Getting wet

I’m so sorry, in my last post I didn’t introduce myself, and I’d like to assure you I’m a real person!  (I love it when Twitter says, “we have to check you’re really human”.)

My name is Ian, married to Marcena, father to Jamie, Peter and Sarah.  When I’m not working, churching or family-ing, I’m focused on being a director of the Giraffe Project, a charity providing education and support to kids in Nairobi’s mega-slums,

I’m thrilled and honoured to be part of Giraffe now, but I was just an onlooker for a long time. Getting on board was a strange experience – almost a non-experience – and I’ve been wondering about what made me do it and why so many others do exactly the same.

I was a bystander as our inspirational friends, Richard and Denise Baines, turned their idea into reality and nurtured their tiny, fragile project.  I watched through the early years, applauding the unexpected triumphs and holding my breath through the inevitable mistakes, gradually being drawn closer and closer, happy to be nearby but never wanting more.

At some point, I must have attracted someone’s attention because I was challenged to come out of the shadows, join a trip and see the work for myself. And so I went with my family, fell in love with the country, the kids and their teachers, and came back more informed and impressed, but no more engaged. I had found no personal tipping point.  Admiration in spadefuls, and thankful that good people cared enough to get involved, but I was happy just buying cakes from the Giraffe stall and jangly beadcraft earrings for Sarah.

Involvement, when it did come, was as gradual as it was total.  There was no revelation, no great event, just a time when I found myself thinking more about Giraffe, then helping more, until one day I found myself acquiring a Giraffe Project hoodie, marking me incontrovertibly as one of them.  And as I crossed the border from spectator to participant, I began to understand what we all learn; I was going to get far more from my charity than I could ever give to it.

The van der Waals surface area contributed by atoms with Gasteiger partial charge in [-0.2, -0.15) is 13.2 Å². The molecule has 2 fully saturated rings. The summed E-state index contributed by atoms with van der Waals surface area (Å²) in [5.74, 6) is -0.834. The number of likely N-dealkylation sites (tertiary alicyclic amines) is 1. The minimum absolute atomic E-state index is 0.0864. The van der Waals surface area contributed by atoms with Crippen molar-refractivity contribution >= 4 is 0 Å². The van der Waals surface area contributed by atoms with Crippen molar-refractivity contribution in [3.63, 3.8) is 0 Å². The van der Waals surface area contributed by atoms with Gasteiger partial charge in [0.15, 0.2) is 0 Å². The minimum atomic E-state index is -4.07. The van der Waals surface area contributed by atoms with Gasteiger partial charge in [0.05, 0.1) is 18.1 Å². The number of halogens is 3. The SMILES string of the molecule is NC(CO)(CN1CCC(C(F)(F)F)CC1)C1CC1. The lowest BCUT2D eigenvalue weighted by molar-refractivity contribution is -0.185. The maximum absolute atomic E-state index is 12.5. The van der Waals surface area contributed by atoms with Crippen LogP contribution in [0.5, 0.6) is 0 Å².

It means this to me: I’ve been able to share something extraordinary with my family.  We’ve put our faith into action, become part of a community, met remarkable people, heard stories that are so far out there they make the blood pound in my ears each time I listen to them, and we’ve embarked on a journey that we could never have started except in this special vehicle, the Giraffe Project.

And that, for what it’s worth, is it.  How I took the plunge.

And now I find myself imagining you reading this and I wonder what your story is.  How did you get involved in whatever you do?  Did you stand shivering on the top step like me for a long time, leap from the high-board full of poise and confidence, or did someone simply push you in? I’d love to know.

Thanks for reading

Ian

Despite everything

So here we go!  

Writing this blog, feeling a bit unsure, reminds me of our early days in Nairobi’s mega slums –  innocents abroad.

We’re an educational charity, and, in those faltering first moments, we rather reasonably assumed that we would be most use providing educational resources to local schools. Well, that did come, but not until some time later – after we realised that kids who haven’t eaten for days, or who had slept on a road needed much before they could begin to learn.

I remember being surprised at the strata of poverty in the slums.  You never see the poorest – they’ve already given up, trapped in an awful existence – shattered by abuse, disease or the thousand poisons of the deep slums.

Another lesson, then.  You can’t fix the world, but it doesn’t matter.  Whatever you can manage is enough.  And despite everything, we have managed to build a school in a slum, sponsor 700 children and embark on a really exciting venture that I’ll tell you about soon.

I want to share some fantastic stories that will make you sing with hope. I really want you to meet some of the friends we’ve met on our journey –  the ones who keep us sane when things get out of control and we question everything.

So that’s what this blog is for – telling the stories of youngsters walking tall, inspiring us and, hopefully, inspiring you.